HEZEKIAH (early third century C.E.), Palestinian amora; at times referred to as Beribbi (Ḥul. 57a). He was the son of R. Ḥiyya\>\> . He and his brother Judah were praised from youth for their wisdom and were called rovin ("youths"; Ḥul. 19a–20a). Resh Lakish said of them that when Ḥiyya and his sons came to Erez Israel from Babylonia they restored the Torah, which had been forgotten (Suk. 20a). Although they gained their livelihood from agriculture they took care not to forget their learning (Ber. 18b). Hezekiah was more renowned than his brother and his name is more frequently mentioned in the Talmuds. He also compiled a collection of beraitot which are introduced in the Talmud with the words "the school of Hezekiah taught" (Sanh. 37b, et al.). He utilized the existent halakhic Midrashim and added to them. In consequence the Sifrei, and still more the Mekhilta of R. Simeon b. Yoḥai, contain anonymous statements which in the parallel passages in the Talmud and the Midrashim are introduced by "Hezekiah taught," or "the school of Hezekiah taught," or "Hezekiah said." The Talmud cites many halakhic disputes between Hezekiah and Johanan (Ḥag. 8a; Git. 53a, et al.). He also engaged in aggadah and is quoted in the Midrashim (Lev. R. 9:9; Tanh. Niẓẓavim 1, et al.). Among his sayings are: "A man's prayer is not heard unless he makes his heart like flesh" (Sot. 5a) explained by Rashi: "which is soft, and not like stone which is hard"; "Great is peace, for in connection with all other precepts it is written, 'if, thou meet' etc. (Ex. 23:4), 'if thou see' etc. (Ex. 23:5),… i.e., if a precept comes to your hand, you are bound to perform it, but if not, you are not bound to perform it. In this case, however, it says: 'Seek peace and pursue it' (Ps. 34:15), 'seek it in thine own place, and pursue it to another place'" (Lev. R. 9:9). Hezekiah lived in Tiberias (Meg. 5b) and on his death was buried in the sepulcher of his father (MK 25a). Another Palestinian amora of the same name lived at the beginning of the fourth century. He was a pupil of Jeremiah (Zev. 75b), many of whose sayings he transmitted (TJ, Ber. 5:2, 9c, et al.), as well as those of Abbahu (TJ, Bezah 1:2, 60b) who was a fellow citizen of Caesarea (TJ, Dem. 1:3, 22b; TJ, Shev. 9:7, 39a, et al.). Of his pupils Mana is known (TJ, Ned. 5:5, 39b). Some are of the opinion that he moved to Babylon since an amora Hezekiah is referred to as transmitting sayings in the name of the Babylonian amora, Abbaye (Shab. 38b, et al.), but it appears that the reference is to a different sage. -BIBLIOGRAPHY: Bacher, Tal Amor, 1; Hyman, Toledot, S.V.; Epstein, Tanna'im, 708ff.; 730ff.; Ḥ. Albeck, Mavo la-Talmudim (1969), 165–6. HEZEKIAH II: Frankel, Mevo, 81a–b; Halevy, Dorot, 2 (1923), 465–7; Hyman, Toledot, S.V.; Z.W. Rabinowitz, Sha'arei Torat Bavel (1961), 395–6; H. Albeck, Mavo la-Talmudim (1969), 391–2. (Zvi Kaplan)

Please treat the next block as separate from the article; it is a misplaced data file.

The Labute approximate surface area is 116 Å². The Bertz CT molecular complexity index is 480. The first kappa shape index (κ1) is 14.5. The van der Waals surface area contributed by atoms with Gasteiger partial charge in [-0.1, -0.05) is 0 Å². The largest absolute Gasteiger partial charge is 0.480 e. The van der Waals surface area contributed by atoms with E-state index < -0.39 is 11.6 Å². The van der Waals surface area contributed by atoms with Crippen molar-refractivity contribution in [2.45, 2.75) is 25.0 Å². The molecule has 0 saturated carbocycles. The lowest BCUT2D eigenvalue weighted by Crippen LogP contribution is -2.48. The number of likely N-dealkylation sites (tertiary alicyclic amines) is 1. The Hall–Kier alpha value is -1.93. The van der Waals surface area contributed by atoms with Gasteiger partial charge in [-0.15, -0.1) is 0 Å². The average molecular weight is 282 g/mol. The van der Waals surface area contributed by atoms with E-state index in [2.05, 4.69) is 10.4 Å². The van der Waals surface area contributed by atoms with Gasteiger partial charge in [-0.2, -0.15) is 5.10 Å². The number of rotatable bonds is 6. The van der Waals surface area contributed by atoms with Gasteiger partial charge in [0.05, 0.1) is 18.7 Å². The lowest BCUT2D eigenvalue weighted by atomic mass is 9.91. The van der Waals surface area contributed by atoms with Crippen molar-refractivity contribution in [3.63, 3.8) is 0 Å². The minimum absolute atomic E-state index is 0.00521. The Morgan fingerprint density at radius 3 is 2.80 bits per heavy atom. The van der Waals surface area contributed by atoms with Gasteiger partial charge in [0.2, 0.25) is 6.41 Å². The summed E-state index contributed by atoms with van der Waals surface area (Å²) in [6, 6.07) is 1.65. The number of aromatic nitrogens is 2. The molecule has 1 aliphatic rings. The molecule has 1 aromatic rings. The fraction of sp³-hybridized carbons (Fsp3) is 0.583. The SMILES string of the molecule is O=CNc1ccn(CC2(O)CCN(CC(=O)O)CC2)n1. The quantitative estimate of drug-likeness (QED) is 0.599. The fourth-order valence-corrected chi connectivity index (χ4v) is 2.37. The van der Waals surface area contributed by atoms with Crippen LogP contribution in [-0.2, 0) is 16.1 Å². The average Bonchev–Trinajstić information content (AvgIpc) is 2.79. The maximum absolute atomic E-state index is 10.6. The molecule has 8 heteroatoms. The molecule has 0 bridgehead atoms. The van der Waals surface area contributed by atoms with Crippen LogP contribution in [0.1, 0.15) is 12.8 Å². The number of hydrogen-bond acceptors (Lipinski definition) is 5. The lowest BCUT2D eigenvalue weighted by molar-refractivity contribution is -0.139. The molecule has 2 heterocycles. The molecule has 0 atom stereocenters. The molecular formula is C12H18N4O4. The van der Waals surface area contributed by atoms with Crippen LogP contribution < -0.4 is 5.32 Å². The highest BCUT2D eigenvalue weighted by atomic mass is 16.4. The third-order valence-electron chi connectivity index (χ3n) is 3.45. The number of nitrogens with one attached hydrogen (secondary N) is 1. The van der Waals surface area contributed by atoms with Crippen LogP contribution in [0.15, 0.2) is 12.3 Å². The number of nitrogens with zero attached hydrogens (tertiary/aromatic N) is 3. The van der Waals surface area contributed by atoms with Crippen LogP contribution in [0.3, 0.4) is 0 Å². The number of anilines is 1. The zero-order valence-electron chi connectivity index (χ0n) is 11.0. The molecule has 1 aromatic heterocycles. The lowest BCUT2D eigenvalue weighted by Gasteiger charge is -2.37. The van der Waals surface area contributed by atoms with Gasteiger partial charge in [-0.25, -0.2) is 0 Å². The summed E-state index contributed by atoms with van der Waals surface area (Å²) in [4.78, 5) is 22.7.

Encyclopedia Judaica. 1971.

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  • Hezekiah — masc. proper name, biblical, from Heb. Hizqiyya, lit. the Lord has strengthened, from hazaq he was strong, he strengthened + jah, short for YAHWEH (Cf. yahweh) …   Etymology dictionary

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